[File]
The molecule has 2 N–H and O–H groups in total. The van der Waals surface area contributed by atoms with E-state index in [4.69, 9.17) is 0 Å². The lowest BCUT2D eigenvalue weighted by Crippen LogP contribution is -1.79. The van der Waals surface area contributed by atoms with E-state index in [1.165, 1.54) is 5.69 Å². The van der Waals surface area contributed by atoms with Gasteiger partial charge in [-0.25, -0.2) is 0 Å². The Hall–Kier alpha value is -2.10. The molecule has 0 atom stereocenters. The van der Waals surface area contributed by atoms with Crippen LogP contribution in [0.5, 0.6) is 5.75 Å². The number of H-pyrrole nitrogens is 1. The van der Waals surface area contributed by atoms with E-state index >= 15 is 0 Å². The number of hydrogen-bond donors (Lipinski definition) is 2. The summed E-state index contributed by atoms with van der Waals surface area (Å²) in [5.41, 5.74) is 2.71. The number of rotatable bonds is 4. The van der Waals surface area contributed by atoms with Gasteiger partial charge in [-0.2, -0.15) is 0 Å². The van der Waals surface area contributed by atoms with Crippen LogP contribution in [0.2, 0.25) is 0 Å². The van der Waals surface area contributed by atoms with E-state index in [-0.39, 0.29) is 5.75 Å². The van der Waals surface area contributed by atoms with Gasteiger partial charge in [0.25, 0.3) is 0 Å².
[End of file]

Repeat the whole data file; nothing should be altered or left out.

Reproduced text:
The molecule has 2 N–H and O–H groups in total. The van der Waals surface area contributed by atoms with E-state index in [4.69, 9.17) is 0 Å². The lowest BCUT2D eigenvalue weighted by Crippen LogP contribution is -1.79. The van der Waals surface area contributed by atoms with E-state index in [1.165, 1.54) is 5.69 Å². The van der Waals surface area contributed by atoms with Gasteiger partial charge in [-0.25, -0.2) is 0 Å². The Hall–Kier alpha value is -2.10. The molecule has 0 atom stereocenters. The van der Waals surface area contributed by atoms with Crippen LogP contribution in [0.5, 0.6) is 5.75 Å². The number of H-pyrrole nitrogens is 1. The van der Waals surface area contributed by atoms with E-state index >= 15 is 0 Å². The number of hydrogen-bond donors (Lipinski definition) is 2. The summed E-state index contributed by atoms with van der Waals surface area (Å²) in [5.41, 5.74) is 2.71. The number of rotatable bonds is 4. The van der Waals surface area contributed by atoms with Gasteiger partial charge in [-0.2, -0.15) is 0 Å². The van der Waals surface area contributed by atoms with Crippen LogP contribution in [0.2, 0.25) is 0 Å². The van der Waals surface area contributed by atoms with E-state index in [-0.39, 0.29) is 5.75 Å². The van der Waals surface area contributed by atoms with Gasteiger partial charge in [0.25, 0.3) is 0 Å².